In most situations, you will need to negotiate with your employer or interviewer regarding your salary. Without doing the due diligence, you may find yourself in your dream job. But with the lowest salary on the team, you will feel undervalued. Being underpaid is not beneficial for yourself or the employer. The best way to get the most out of your salary negotiation is to do prior research and be prepared.
The first offer an employer outlines will always be the bare minimum. It’s not to their benefit to provide the maximum salary value. You should never take the first offer.
I’m going to outline a few items to help you in preparation for your next salary negotiation:
Research your employer, position title and prepare to negotiate
Start by outlining your skill sets and work out how long you have excelled at your work. Amazon and other tech companies want to know how many years you’ve been doing well at your specified job. You may have 20 years of experience as a software engineer, but how many of those years were you delivering and achieving your own goals.
Find market research data on your job role
Start understanding what the market offers someone in your position and at your city location if you apply for a job as a senior software engineer in Seattle.
Find online the salary range for a senior software engineer in the Seattle metropolitan area.
Make sure it’s also relevant. If you find online a salary published three years ago, it is probably 20% below the current market rate. You need to keep in mind that salaries grow each year.
Find the most recent salaries for your job role. This relevant salary will be closest to the true market value for your position.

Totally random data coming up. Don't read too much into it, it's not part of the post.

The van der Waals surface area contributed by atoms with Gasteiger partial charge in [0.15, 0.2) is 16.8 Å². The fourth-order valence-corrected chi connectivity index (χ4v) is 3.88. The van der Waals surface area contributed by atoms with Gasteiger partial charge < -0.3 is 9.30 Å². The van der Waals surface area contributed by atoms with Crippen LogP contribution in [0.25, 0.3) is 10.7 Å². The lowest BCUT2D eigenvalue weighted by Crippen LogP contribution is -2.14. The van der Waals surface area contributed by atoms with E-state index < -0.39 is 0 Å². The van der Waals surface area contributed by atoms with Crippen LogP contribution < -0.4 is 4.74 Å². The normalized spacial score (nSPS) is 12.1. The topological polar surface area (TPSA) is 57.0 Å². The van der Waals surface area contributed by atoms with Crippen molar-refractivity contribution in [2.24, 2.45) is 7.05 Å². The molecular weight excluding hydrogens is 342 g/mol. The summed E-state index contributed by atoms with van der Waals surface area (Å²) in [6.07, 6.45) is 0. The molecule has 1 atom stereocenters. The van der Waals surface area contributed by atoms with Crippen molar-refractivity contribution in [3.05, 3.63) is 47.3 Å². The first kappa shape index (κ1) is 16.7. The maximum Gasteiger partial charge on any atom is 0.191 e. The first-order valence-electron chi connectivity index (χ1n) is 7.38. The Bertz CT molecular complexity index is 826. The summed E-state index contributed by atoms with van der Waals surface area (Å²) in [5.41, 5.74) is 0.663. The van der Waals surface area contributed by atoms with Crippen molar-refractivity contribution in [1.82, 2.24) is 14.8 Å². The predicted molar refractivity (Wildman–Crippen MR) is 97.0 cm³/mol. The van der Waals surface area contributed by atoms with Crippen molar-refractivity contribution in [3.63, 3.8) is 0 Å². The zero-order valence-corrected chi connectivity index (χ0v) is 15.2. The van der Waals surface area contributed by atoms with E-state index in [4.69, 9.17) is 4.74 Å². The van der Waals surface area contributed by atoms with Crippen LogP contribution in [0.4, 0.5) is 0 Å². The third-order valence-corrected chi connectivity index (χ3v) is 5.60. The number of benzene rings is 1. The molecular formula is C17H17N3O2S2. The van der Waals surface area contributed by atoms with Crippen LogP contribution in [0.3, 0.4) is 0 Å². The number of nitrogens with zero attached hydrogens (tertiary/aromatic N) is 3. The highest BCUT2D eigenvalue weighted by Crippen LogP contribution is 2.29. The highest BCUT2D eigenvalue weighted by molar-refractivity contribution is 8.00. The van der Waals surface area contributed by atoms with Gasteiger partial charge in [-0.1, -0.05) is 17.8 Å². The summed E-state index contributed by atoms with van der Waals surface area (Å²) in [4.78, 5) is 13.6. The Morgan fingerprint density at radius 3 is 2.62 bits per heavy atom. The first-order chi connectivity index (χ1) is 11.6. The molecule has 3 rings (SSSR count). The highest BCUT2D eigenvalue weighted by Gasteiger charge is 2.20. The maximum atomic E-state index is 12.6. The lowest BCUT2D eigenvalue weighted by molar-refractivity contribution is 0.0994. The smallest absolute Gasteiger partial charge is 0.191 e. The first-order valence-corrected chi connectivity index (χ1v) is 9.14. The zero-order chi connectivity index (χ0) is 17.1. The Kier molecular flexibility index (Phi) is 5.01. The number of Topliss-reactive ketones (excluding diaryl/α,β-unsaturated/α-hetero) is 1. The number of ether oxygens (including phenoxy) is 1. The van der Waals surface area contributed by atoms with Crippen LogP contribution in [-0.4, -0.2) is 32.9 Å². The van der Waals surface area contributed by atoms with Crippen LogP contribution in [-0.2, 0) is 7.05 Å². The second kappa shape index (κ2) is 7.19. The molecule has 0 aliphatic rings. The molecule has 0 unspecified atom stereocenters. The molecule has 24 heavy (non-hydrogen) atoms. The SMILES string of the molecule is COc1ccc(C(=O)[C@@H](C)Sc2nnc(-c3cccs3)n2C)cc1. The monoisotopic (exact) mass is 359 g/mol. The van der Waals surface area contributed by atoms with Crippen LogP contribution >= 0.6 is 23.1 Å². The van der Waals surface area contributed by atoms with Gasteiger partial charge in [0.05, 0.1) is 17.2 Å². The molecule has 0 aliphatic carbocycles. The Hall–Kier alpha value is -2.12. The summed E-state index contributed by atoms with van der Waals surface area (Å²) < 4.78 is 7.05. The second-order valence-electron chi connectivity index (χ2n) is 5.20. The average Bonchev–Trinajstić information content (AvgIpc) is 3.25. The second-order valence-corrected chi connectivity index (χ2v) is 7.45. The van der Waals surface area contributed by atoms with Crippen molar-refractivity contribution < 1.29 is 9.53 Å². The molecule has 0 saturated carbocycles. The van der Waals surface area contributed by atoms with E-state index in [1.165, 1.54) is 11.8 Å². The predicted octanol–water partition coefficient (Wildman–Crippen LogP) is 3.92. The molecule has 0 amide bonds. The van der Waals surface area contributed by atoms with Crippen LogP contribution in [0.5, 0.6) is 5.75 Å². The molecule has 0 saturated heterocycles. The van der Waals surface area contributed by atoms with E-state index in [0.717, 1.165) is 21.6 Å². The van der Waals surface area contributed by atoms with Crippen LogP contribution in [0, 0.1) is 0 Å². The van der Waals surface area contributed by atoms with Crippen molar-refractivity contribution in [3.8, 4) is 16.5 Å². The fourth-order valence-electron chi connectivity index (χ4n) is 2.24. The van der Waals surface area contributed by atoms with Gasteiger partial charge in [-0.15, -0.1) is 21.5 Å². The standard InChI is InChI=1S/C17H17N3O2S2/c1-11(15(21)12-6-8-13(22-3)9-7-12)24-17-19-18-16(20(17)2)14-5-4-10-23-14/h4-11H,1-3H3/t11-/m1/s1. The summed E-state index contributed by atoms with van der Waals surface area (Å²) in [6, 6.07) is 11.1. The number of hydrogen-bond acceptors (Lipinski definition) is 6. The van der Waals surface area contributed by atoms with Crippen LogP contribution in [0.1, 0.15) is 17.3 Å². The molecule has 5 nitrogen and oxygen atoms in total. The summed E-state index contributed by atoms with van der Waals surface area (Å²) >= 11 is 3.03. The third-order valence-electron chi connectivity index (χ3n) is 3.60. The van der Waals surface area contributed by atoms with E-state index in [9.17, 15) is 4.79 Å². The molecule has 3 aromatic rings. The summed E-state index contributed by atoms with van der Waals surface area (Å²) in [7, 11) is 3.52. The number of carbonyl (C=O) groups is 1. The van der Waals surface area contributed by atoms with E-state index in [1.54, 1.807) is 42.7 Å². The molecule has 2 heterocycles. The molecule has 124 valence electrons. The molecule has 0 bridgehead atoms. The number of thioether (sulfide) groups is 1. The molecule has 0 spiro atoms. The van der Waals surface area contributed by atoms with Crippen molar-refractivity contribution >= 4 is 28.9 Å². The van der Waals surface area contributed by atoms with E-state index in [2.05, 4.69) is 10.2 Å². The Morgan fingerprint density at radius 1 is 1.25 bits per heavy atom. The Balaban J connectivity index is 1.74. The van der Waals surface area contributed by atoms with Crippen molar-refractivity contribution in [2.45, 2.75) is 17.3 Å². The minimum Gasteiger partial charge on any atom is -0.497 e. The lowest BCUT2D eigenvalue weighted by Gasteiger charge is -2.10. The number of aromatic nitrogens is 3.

Use tools such as Glassdoor to understand the exact salary someone in your position and company would get.
Pay attention to the:
- Position title
- The location of the business
- The year the salary was published
Setting expectations and getting more than just a salary
Employers appreciate an employee who can negotiate. It shows them that you really want to stick around for the long term. You can ask for more than just a salary in your negotiation. Before you start the negotiation process, prepare by knowing what you are asking for and why you are asking for it.
When I prospect a potential employee, I interview them and ask:
“Why do you want to join Amazon?” and they answer, “because of the money”.
This response is a red flag for me to hang up the phone. It is the worst answer to give to an employer, especially to an Amazon’s Hiring managers.
It also signals that there is a lack of company fit. Amazon is such a desirable place to work that they can select (and prefer) to find those who are passionate about the role they are applying for.
DO NOT Describe yourself as an expert
Hiring managers will be turned off when you talk to them along the lines of:
“Hey, Mr. Director. I’m an expert in communication and I’m also an expert with implementing technologies”
Bragging that you’re a self-proclaimed expert is egotistical. During your test, it will prove to the company that you can perform well and that you’re indeed the expert.
On a phone interview, a recruiter has started the process of evaluating you. Yes, a conversation is a test too.
If you receive a call for an interview then it has already been determined that you are worth their time. They have already looked through your basic qualifications that you have passed the initial phase.
Your resume and LinkedIn profile has shown clear examples that you are capable and great at the role you’re applying for. Your history of work will help back you as an expert. Showcase through examples how you are great at these skill sets rather than reiterating how awesome you are.
What if they take the offer back?
“Holly, I’m really scared. I’ve been affected by the pandemic. I haven’t worked since March.
My god! I have an offer from Amazon and I’m so scared to negotiate.”
Out of the two decades in recruiting. I have never witnessed a single team or organization from Amazon take their offer back.
Negotiation is an art. Negotiation is also a skill worth cultivating. An employer is also going to respect you, it shows initiative and shows that you’re fighting hard to get what you want.
So, why would one want to take that offer away from you after it has been accepted?
The only time a company will retract an offer is when they are a startup or a company that doesn’t really have the budget to afford you.
They’re always thinking in the back of their mind about the budget that is approved, and what is the maximum salary they can budge for. They are also willing to fight for the right candidate.